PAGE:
Parents, it's time for a pop quiz:
1. Do you know the meaning of "dabbing," "double cup" or "pharm party"?
2. If your kid wears a T-shirt asking "Where's Molly?" or "Got kush?" do you know what they're talking about?
3. Why is hand sanitizer causing trips to the ER?
If you are stymied by these questions, welcome to the ever-changing drug world.
If you are a parent and don't know these terms or trends, Boise Police Alcohol Compliance Officer Jermaine Galloway has some advice: Educate yourself now.
"Your kids already know more about what is going on than you do," he said. "You need to engage."
TALK TO YOUR KIDS
Parents who think they don't need to talk to their children about drugs because they believe they'd never use them, or are waiting until their child is well into their teens to have the talk, are making a big mistake, Galloway said.
"That is the worst choice you can make," he said. "You are already second in line. You are already behind the curve."
If parents do not tell their kids about drugs, others will, he said: "The streets are more than happy to educate your kids."
Galloway suggests talking to kids as young as age 10 or 11, and even younger if they have older siblings. He suggests frequent and informal conversations, not a once-a-year don't-do-drugs speech. Parents must listen carefully, he said.
He recommends asking a child's thoughts on song lyrics, movie scenes or pop culture references. "Let them do most of the talking, then build your talking points off what they say," he said.
Parents need to check their kids' rooms and monitor social media accounts and computer use for signs of substance abuse, he said.
"Parents need to be the first line of defense. The more you catch in your home, the less stuff I have to catch on the street," Galloway said.
Even kids who vow to stay away from drugs are aware of and exposed to the culture. Between the Internet, social media, music, videos and movies, teens are inundated with drug-culture references.
"You will be shocked at how much they know," Galloway said.
WHAT PARENTS SHOULD WORRY ABOUT
Despite the long list of available illegal drugs, alcohol and prescription drugs legal and easily obtained are most popular among local teens, police say.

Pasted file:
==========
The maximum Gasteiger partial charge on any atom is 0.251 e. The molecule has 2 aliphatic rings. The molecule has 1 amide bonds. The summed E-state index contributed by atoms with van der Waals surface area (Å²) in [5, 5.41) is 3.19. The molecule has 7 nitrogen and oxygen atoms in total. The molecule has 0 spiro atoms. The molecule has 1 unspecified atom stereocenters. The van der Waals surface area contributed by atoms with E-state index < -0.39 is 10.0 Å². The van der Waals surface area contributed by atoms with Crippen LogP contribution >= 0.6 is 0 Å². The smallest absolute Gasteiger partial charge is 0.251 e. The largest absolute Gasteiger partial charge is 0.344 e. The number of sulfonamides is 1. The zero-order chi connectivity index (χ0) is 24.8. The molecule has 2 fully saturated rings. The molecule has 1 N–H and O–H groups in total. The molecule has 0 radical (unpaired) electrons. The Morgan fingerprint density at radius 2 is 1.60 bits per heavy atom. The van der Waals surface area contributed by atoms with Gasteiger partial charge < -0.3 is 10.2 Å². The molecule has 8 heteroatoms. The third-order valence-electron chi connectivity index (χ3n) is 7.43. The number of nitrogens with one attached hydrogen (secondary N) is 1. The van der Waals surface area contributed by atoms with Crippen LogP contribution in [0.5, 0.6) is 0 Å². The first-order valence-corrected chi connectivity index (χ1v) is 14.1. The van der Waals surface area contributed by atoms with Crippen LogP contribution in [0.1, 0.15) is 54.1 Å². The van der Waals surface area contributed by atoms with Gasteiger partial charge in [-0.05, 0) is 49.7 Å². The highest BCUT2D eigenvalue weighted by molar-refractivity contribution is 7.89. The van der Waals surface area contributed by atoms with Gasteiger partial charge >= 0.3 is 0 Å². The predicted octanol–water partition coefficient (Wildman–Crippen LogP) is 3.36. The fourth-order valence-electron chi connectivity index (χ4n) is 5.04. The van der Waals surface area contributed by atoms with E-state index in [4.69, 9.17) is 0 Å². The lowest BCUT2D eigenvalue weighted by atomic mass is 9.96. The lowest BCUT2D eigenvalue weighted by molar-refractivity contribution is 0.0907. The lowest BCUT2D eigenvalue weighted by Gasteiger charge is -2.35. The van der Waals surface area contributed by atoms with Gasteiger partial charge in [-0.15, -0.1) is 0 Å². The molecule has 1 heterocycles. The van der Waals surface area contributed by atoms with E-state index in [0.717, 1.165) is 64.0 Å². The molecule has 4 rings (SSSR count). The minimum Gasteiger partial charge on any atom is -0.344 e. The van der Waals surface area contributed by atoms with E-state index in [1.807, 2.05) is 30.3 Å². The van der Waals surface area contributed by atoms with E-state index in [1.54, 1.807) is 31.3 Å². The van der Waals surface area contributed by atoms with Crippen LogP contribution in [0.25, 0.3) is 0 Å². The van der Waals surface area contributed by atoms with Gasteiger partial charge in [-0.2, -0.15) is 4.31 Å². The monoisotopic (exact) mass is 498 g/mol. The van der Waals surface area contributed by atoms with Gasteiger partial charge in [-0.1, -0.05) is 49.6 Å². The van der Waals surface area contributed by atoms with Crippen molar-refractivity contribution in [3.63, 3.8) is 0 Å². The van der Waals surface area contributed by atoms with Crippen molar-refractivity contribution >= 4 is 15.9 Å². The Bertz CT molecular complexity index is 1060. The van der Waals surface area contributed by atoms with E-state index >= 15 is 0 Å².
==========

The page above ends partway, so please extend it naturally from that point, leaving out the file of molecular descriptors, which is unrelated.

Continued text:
Alcohol and prescription drug abuse lead to the most ER visits, said Dr. Eric Elliott, Saint Alphonsus emergency room director. But the hospital has seen overdoses on less common drugs, such as the designer drug 25i and "whippits" inhaling the propellant in aerosol whipped cream.
Elliott's advice: If you know someone who has a problem with substance abuse, take them to a hospital emergency room.
"People who come here for help, we get them help. We have the resources to connect them with help," he said.
COMING TO IDAHO: NEW DRUGS
Idaho might be rural, but it's not immune to new or hard drugs, Galloway said. Also, Idaho lies between two states that recently legalized marijuana (Washington and Colorado) and is adjacent to three others (Montana, Nevada and Oregon) that allow medical marijuana. That means a lot of pot-related traffic moves through the state. New drugs tend to originate on the West or East Coast, and then work their way to the opposite coast.
"If it is not here now, it is going to be," Galloway said.
One example is 25i, a synthetic that first appeared around 2010. The drug made its way to Boise this fall, leading to six overdoses, including two teens, since September.
Also new: Liquid and wax forms of marijuana Boise police discovered when they raided a house near Boise State this week. The highly potent cannabis concentrate, called hash oil or dabs, can be vaporized using devices similar to electronic cigarettes.
The latest bad idea? Drinking hand sanitizer. "They have high levels of alcohol in them 70 percent alcohol," said Galloway. "That's 140 proof."
Just keeping up with the latest drugs and trends is a task. The laws have to catch up to designer drugs. Slang is amorphous and varies from place to place, generation to generation.
And everyone can learn about drugs on the Internet. "If you see a term or hear a term you do not know, Google it," Galloway said.
Cynthia Sewell: 377-6428